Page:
KHARTOUM - A top US official warned Wednesday that the "excessive violence" used by Sudanese security forces to quell anti-government protests could threaten talks to remove Sudan from Washington's state sponsors of terrorism list.
Deadly protests have rocked Sudan since December 19 after a government decision to triple the price of bread.
"It is absolutely unacceptable for security forces to use excessive violence to crack down on demonstrators, to use detention without charge, certainly unacceptable to use brutality, torture .. and needless to say there's no reason anyone should be killed," said Cyril Sartor, senior director for Africa at the US National Security Council.
The US-Sudan negotiating process "which could eventually lead to the lifting of state sponsors of terrorism designation... is being threatened by the current developments", Sartor said in an interview at the end of a four-day visit to Khartoum.
The protests since December quickly escalated into nationwide rallies against President Omar al-Bashir's government, with demonstrators chanting their catchcry of "freedom, peace, justice".
Officials say 31 people have died in two months of protest-related violence, while Bashir, who swept to power in an Islamist-backed coup in 1989, has remained defiant.
Human Rights Watch says at least 51 people have been killed, and hundreds jailed in a widespread crackdown by security forces on protesters, opposition leaders, activists and journalists.
In October 2017, the United States lifted its trade embargo imposed on Sudan in 1997 for alleged links to Islamist groups.
Al-Qaeda founder Osama bin Laden lived in Sudan between 1992 to 1996.
Despite lifting the embargo, Washington has kept Sudan on its list of alleged state sponsors of terrorism along with Iran, Syria and North Korea.
Ties between the two countries improved during the administration of former US president Barack Obama.
They are now negotiating on the process to remove Sudan from the blacklist, seen as a major obstacle to the African country's economic recovery.
Bashir has blamed the United States for Sudan's economic woes, insisting the embargo coupled with the terrorism listing kept international businesses away from Sudan.
For Sudan to be removed from the US blacklist, it has to meet certain benchmarks set by Washington, which include protecting human rights and allowing freedom of expression and religion.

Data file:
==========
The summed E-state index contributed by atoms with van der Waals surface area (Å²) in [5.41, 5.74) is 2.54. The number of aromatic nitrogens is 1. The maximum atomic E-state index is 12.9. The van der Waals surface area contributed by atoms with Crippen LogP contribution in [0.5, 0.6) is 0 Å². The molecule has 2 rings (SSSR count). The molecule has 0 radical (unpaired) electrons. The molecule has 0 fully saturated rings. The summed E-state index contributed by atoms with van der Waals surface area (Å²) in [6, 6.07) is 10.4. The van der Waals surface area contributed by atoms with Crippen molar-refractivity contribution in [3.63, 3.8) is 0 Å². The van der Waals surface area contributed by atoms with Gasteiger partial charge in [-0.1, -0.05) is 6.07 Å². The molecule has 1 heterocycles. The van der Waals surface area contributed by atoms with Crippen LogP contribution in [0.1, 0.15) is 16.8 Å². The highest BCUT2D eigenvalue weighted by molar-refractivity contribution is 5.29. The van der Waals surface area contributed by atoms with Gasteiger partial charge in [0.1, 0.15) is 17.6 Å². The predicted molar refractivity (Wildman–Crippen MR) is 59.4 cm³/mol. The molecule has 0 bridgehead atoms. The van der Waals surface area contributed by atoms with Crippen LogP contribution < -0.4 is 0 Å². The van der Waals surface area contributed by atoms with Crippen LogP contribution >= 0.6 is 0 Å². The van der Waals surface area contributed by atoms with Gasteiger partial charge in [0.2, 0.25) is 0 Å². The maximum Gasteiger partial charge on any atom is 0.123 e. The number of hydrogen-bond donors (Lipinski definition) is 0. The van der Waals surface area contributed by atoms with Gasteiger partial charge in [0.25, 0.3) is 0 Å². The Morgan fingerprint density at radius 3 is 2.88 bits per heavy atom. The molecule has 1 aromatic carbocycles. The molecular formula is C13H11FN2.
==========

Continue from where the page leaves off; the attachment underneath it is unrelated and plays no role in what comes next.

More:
Sartor acknowledged that Sudan's increased cooperation in countering terrorism in the region has helped boost the talks, but the negotiations could still be derailed unless Sudanese authorities rein in the crackdown on dissent.
"We have been quite clear, quite explicit ... with all the government leaders that I have met with that the current conditions in Sudan and the overreaction of the security forces in particular put the talks at risk," said Sartor.
"There can be no confusion about our message, about the sincerity of this view from senior leadership in Washington," he said as he called on Khartoum to release all political prisoners.
"Holding them only impedes the process of dialogue."
Critics say Washington's response to the crackdown had been mild so far, charging it had failed to take a stand on the protest movement.
'No outside solution'
Sartor said it was not up to the United States to offer a solution to Sudan's political crisis. "In fact no outside force can impose a solution," he said.
"What we are witnessing is all about the people of Sudan who are seeking to have their voice, to have their views, to have their concerns injected into the political dialogue," said the US official.
"So, this is all about the people of Sudan finding a way to get to a solution."
Sartor said the United States wanted the talks on the blacklist to succeed, which would then encourage global financial institutions to come to Sudan.
"We are not at a stage of halting talks," he said. But he warned that the process could stop "abruptly".
"It is imperative that the government stop reacting with the tactics that it has been using to deal with the current situation," Sartor said.
"That's a deal breaker. But we will try in every way we can to work together."